knowledgeable scientists had to say about Easterbrook's article:
the Editor of The New Republic:
members of the National Research Council panel on endocrine disruptors
we read Easterbrook's gross mischaracterization of this issue
("Science Fiction," 30 August) with considerable dismay. The tone
and content of his commentary suggest a basic unfamiliarity with
the scientific concepts involved and indicate he has not read
the report on which he comments.
states, for example, that "The NRC declared the theory of endocrine
disrupters "rife with uncertainties" possibly true but unsupported
by experiments or health data." In fact, the theory of endocrine
disruption rests on hundreds of laboratory experiments that demonstrate,
in fetal mammals and other vertebrates, an exquisite sensitivity
to hormone disrupting compounds that can cause profound errors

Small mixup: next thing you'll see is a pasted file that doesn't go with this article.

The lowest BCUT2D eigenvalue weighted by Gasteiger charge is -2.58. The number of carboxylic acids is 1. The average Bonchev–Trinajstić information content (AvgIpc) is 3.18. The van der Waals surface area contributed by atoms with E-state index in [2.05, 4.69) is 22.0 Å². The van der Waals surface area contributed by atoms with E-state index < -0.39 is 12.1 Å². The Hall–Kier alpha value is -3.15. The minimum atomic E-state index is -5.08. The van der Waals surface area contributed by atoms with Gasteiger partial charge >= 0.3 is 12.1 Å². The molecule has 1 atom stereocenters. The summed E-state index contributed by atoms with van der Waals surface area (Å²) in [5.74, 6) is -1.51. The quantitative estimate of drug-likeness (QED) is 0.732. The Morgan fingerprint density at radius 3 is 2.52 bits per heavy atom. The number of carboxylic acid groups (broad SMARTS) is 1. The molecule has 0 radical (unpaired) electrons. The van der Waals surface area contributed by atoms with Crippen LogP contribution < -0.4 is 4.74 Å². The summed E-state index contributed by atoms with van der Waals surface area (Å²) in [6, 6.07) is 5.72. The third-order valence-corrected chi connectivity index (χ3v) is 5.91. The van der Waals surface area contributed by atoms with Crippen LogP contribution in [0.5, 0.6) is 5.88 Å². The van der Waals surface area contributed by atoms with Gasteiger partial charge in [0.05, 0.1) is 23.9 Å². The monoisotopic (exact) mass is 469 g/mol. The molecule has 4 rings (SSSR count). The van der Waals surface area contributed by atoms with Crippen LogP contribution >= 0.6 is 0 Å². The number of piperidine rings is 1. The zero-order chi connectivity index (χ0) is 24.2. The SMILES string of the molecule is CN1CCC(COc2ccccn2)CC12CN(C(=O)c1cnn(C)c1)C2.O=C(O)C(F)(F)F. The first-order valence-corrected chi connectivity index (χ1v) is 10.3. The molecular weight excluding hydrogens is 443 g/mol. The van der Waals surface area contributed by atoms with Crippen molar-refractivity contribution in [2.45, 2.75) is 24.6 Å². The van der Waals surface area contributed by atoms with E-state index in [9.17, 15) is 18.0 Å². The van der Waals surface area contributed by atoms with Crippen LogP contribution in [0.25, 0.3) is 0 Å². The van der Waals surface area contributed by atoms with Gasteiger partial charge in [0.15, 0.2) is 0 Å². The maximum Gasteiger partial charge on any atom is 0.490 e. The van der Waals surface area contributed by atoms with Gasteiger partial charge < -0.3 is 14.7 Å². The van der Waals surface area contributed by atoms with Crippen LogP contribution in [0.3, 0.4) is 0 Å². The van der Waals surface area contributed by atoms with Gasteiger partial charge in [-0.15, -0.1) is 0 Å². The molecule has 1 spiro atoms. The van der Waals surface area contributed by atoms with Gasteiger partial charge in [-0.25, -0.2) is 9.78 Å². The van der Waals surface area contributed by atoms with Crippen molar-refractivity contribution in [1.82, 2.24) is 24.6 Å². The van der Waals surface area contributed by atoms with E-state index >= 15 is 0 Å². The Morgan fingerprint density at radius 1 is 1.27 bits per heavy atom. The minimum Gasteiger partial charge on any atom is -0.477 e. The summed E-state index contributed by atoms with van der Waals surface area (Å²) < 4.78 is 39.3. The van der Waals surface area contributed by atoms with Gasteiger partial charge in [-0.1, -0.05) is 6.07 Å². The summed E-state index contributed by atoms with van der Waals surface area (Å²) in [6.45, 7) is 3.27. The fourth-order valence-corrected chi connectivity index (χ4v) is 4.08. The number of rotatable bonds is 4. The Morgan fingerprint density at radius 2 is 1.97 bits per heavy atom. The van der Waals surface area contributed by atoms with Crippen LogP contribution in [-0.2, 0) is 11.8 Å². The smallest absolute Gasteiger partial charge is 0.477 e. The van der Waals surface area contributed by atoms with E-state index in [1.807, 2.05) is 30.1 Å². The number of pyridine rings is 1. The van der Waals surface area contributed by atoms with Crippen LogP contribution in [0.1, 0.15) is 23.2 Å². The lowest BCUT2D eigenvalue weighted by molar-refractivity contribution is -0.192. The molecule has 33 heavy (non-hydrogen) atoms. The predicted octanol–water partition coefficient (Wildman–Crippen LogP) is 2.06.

evidence from human studies show several trends in health data
that are consistent with predictions based on these experiments
with animals and the mechanisms of endocrine disruption. Unfortunately,
the crucial studies to determine with scientific certainty whether
those human health effects are caused by endocrine disruption
have not been done. This is why the panel so strongly recommended
an aggressive research agenda.
characterize endocrine disrupting chemicals as an unlikely health
threat, as Easterbrook does, in light of the evidence reviewed
by the NRC panel and before this crucial research is completed
is irresponsible and misguided. It also represents a conclusion
that not a single scientist on the NRC panel was willing to make.
Louis F. Guillette, Ph.D.
vom Saal, Ph.D.
Ana Soto, Ph.D.
Shanna Swan, Ph.D.
Research Council Committee on Hormonally Active Agents in the